[Xcb] [RFC PATCH] New XCB socket handoff mechanism for Xlib/XCB and other libraries

Jamey Sharp jamey at minilop.net
Mon Mar 17 01:47:11 PDT 2008

Thanks very much for reviewing the patches so carefully, Ian!

On Sun, Mar 16, 2008 at 03:20:43PM -0700, Ian Osgood wrote:
> It wasn't obviously clear to me what some of the extra fields were,  
> like socket_moving and real_bufmax. Perhaps you could capture some of  
> your tricky threading design in code commentary?

We should add more documentation everywhere in XCB, frankly.

The threading design in XCB's new handoff mechanism doesn't seem tricky
to us.  To answer your question about socket_moving, it's just a flag
indicating whether some thread is currently changing the ownership of
XCB's X connection socket; because XCB needs to drop its lock before
calling the callback, it needs some way to prevent other XCB threads
from simultaneously attempting handoff.  This explanation should
probably go into a comment on get_socket_back.

real_bufmax and the other buffer pointer manipulations in Xlib/XCB do
represent a bit of magic.  In fact, this is the key idea of the new
implementation: we can force Xlib requests to call _XFlush first by
making the output buffer appear full.  We originally proposed keeping
the output buffer closed all the time, to force Xlib to call _XFlush
before every request.  Keith proposed using the same hook as part of the
handoff mechanism.

When Xlib/XCB doesn't own the write side of the X socket, it closes the
output buffer by setting dpy->bufmax = dpy->buffer, preventing any Xlib
stub from writing without first calling _XFlush.  Our _XFlush then asks
XCB for ownership of the write side of the socket, using
xcb_take_socket, and opens Xlib's buffer for writing.  When XCB asks for
ownership back, via Xlib/XCB's return_socket callback, that callback
closes Xlib's buffer again.  Since Xlib calculates the buffer size in
XOpenDisplay and allocates the buffer, we needed somewhere to store the
real size of the buffer, so we put it in dpy->xcb->real_bufmax.  This
explanation should probably live somewhere in Xlib/XCB, either in an
appropriately placed comment or in some pile of "magic things you never
wanted to know about Xlib".

> Is there any danger that one workaround would overwrite another? Do  
> the workarounds need to be masks rather than an enum? Or separate enums?

The workarounds mechanism is currently as simple as possible, and no
simpler.  As purely internal mechanism, they can change at any time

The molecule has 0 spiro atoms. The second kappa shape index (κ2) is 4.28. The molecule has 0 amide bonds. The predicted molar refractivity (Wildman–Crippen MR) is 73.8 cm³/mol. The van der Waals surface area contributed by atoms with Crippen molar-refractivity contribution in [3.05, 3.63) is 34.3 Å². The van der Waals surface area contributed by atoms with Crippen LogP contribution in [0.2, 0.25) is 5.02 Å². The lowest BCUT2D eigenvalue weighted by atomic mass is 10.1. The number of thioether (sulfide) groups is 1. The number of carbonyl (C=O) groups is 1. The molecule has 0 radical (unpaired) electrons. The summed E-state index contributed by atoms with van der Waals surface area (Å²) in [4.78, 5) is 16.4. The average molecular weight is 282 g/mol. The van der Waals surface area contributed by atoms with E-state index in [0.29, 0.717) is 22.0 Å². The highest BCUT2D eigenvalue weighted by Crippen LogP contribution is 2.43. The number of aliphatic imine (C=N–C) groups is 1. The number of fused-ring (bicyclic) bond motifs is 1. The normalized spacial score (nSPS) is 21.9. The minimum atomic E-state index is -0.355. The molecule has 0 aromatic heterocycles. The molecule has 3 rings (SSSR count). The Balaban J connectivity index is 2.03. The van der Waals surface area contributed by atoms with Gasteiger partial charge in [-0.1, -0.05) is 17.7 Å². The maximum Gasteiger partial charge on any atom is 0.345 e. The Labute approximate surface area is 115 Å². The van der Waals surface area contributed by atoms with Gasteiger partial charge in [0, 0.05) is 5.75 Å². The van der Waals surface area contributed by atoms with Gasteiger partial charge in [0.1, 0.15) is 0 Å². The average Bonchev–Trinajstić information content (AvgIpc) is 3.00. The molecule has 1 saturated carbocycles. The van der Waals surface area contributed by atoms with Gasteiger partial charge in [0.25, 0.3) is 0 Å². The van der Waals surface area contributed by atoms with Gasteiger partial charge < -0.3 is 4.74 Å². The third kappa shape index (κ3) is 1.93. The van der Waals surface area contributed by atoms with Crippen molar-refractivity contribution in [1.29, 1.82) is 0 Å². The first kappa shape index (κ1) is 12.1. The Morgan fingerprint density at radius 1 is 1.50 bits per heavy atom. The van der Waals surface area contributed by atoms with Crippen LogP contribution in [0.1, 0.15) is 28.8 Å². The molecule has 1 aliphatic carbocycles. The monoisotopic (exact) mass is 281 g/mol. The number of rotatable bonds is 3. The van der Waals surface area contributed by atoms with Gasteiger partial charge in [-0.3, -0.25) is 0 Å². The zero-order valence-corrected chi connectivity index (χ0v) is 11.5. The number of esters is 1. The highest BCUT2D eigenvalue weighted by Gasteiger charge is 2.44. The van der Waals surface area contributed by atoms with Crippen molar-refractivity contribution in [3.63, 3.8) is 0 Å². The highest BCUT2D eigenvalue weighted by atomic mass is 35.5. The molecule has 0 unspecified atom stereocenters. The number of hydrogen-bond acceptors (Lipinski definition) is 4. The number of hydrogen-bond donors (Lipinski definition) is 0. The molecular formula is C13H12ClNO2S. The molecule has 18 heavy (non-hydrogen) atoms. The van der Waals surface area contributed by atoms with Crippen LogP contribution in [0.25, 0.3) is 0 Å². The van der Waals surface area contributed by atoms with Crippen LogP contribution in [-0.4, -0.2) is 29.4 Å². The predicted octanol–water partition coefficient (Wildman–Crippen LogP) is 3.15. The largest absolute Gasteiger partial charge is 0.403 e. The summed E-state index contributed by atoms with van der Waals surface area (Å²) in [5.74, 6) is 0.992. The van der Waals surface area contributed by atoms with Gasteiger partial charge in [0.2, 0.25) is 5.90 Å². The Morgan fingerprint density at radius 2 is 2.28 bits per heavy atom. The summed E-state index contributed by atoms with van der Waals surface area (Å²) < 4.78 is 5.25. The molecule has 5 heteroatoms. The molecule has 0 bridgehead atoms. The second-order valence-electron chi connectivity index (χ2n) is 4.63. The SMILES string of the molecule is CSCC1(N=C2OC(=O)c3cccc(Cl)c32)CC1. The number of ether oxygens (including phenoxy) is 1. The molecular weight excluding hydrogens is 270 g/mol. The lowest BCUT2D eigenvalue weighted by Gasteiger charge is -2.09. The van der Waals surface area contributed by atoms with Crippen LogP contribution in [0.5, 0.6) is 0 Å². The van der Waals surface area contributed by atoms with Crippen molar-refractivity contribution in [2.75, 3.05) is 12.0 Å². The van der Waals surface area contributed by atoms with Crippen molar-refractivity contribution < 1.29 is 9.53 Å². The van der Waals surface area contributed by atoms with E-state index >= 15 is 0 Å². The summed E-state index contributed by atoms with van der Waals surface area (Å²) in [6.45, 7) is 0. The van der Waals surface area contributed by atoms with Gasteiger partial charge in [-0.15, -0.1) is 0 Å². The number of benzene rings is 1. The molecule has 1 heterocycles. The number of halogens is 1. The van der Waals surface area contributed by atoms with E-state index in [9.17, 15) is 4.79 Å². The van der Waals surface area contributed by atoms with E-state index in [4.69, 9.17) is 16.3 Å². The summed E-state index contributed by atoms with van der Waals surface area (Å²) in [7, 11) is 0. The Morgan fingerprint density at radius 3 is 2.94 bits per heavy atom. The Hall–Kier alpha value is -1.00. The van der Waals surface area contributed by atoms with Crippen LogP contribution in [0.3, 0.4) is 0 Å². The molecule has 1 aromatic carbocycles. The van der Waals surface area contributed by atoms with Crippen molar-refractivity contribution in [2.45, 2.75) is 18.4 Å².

without API/ABI concerns, so we can keep them simple until they need to
become more complicated.  Right now, any given pending_reply will have
only one workaround, because requests made by an external socket owner
will not result in any workarounds set in XCB.  If in the future we need
to support multiple workarounds in the same pending_reply, we can change
the workarounds to bitwise flags.

> Why "offsetof" but "container_of" with an underscore? As local  
> macros, should they be XCB_ALLCAPS, like the preceding  
> XCB_SEQUENCE_COMPARE? If they are common practice, is there some  
> other header you could include to get them?

"offsetof" because the C99 standard spells it that way, and we only
define it because the C compiler might not have it.

"container_of" because the Linux kernel spells it that way, and we
haven't seen it spelled otherwise elsewhere.

> How does _xcb_in_expect_reply differ from _xcb_in_expect_replies?

It doesn't, as we realized today.  We plan to release a revised patch
series soon, and it includes the removal of _xcb_in_expect_replies; the
caller now calls _xcb_in_expect_reply and passes the new workaround.

> Does Xlib configure.ac still need both X11_REQUIRES and  
> X11_EXTRA_DEPS for xcb?

It isn't obvious that the two need to be separate, but they are both
still used, and in different places.  We made the obvious, minimally
invasive change.  Merging the two seems like a potentailly sensible
cleanup later on, given careful inspection of how they're used.

> In OpenDis.c, this looks better to me:
> +#if USE_XCB
> +    dpy->bufmax = dpy->buffer;
> +    dpy->xcb->real_bufmax = dpy->buffer + conn_buf_size;
> +#else
>       dpy->bufmax = dpy->buffer + conn_buf_size;
> +#endif

We debated using that variant.  Jamey argues that the two lines we
currently have,
	dpy->xcb->real_bufmax = dpy->bufmax;
	dpy->bufmax = dpy->buffer;
look like "close up the buffer", and the compiler will optimize away the
first assignment to dpy->bufmax.  Josh thinks that the double assignment to
dpy->bufmax seems tacky, regardless of whether it will go away in the
optimizer.  In any case, both ways work, so we opted for the one we
already had typed in.  :)

> Why did the dpy->bigreq_size determination move?

A minor optimization: it reduces the number of times that ownership of
the socket is transferred back and forth between XCB and Xlib.  When
Xlib first asks XCB to open the connection, XCB owns the socket.  With
the previous ordering, Xlib would take the socket to call XCreateGC,
then XCB would take it back to sniff out BIG-REQUESTS, and then Xlib
would take it back again to make more requests.  By moving the
BIG-REQUESTS determination before the call to XCreateGC, we reduce this
to one handoff.

- Josh Triplett and Jamey Sharp
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